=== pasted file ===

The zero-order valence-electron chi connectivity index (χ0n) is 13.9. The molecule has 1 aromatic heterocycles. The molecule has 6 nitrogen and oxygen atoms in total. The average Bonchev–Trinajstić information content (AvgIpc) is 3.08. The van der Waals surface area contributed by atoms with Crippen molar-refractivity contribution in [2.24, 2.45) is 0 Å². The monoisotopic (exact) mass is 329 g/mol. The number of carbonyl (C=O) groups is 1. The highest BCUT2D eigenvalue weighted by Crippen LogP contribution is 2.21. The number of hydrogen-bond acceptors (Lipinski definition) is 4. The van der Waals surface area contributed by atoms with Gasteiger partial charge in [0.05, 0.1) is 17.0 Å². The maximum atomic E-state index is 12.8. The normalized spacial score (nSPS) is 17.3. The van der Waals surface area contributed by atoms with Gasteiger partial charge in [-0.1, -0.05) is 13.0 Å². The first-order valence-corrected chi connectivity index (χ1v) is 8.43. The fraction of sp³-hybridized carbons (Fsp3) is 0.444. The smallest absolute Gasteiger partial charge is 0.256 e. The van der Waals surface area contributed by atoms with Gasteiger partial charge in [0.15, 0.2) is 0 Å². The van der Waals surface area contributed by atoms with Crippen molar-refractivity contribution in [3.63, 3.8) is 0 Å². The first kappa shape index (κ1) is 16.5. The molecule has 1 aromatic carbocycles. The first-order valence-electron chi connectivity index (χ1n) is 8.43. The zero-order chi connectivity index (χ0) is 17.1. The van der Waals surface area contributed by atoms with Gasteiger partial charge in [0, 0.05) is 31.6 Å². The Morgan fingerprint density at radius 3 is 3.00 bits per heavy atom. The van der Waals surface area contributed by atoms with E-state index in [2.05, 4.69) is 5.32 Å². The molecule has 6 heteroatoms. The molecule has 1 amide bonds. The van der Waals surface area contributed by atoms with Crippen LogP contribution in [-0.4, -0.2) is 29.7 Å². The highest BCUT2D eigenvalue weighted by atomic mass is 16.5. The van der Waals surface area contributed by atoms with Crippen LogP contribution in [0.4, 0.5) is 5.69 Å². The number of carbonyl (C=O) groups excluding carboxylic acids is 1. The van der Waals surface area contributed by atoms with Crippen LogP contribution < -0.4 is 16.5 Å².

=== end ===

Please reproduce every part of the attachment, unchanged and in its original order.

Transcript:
The zero-order valence-electron chi connectivity index (χ0n) is 13.9. The molecule has 1 aromatic heterocycles. The molecule has 6 nitrogen and oxygen atoms in total. The average Bonchev–Trinajstić information content (AvgIpc) is 3.08. The van der Waals surface area contributed by atoms with Crippen molar-refractivity contribution in [2.24, 2.45) is 0 Å². The monoisotopic (exact) mass is 329 g/mol. The number of carbonyl (C=O) groups is 1. The highest BCUT2D eigenvalue weighted by Crippen LogP contribution is 2.21. The number of hydrogen-bond acceptors (Lipinski definition) is 4. The van der Waals surface area contributed by atoms with Gasteiger partial charge in [0.05, 0.1) is 17.0 Å². The maximum atomic E-state index is 12.8. The normalized spacial score (nSPS) is 17.3. The van der Waals surface area contributed by atoms with Gasteiger partial charge in [-0.1, -0.05) is 13.0 Å². The first-order valence-corrected chi connectivity index (χ1v) is 8.43. The fraction of sp³-hybridized carbons (Fsp3) is 0.444. The smallest absolute Gasteiger partial charge is 0.256 e. The van der Waals surface area contributed by atoms with Gasteiger partial charge in [0.15, 0.2) is 0 Å². The van der Waals surface area contributed by atoms with Crippen molar-refractivity contribution in [3.63, 3.8) is 0 Å². The first kappa shape index (κ1) is 16.5. The molecule has 1 aromatic carbocycles. The first-order valence-electron chi connectivity index (χ1n) is 8.43. The zero-order chi connectivity index (χ0) is 17.1. The van der Waals surface area contributed by atoms with Gasteiger partial charge in [0, 0.05) is 31.6 Å². The Morgan fingerprint density at radius 3 is 3.00 bits per heavy atom. The van der Waals surface area contributed by atoms with E-state index in [2.05, 4.69) is 5.32 Å². The molecule has 6 heteroatoms. The molecule has 1 amide bonds. The van der Waals surface area contributed by atoms with Crippen LogP contribution in [-0.4, -0.2) is 29.7 Å². The highest BCUT2D eigenvalue weighted by atomic mass is 16.5. The van der Waals surface area contributed by atoms with Crippen LogP contribution in [0.4, 0.5) is 5.69 Å². The number of carbonyl (C=O) groups excluding carboxylic acids is 1. The van der Waals surface area contributed by atoms with Crippen LogP contribution < -0.4 is 16.5 Å².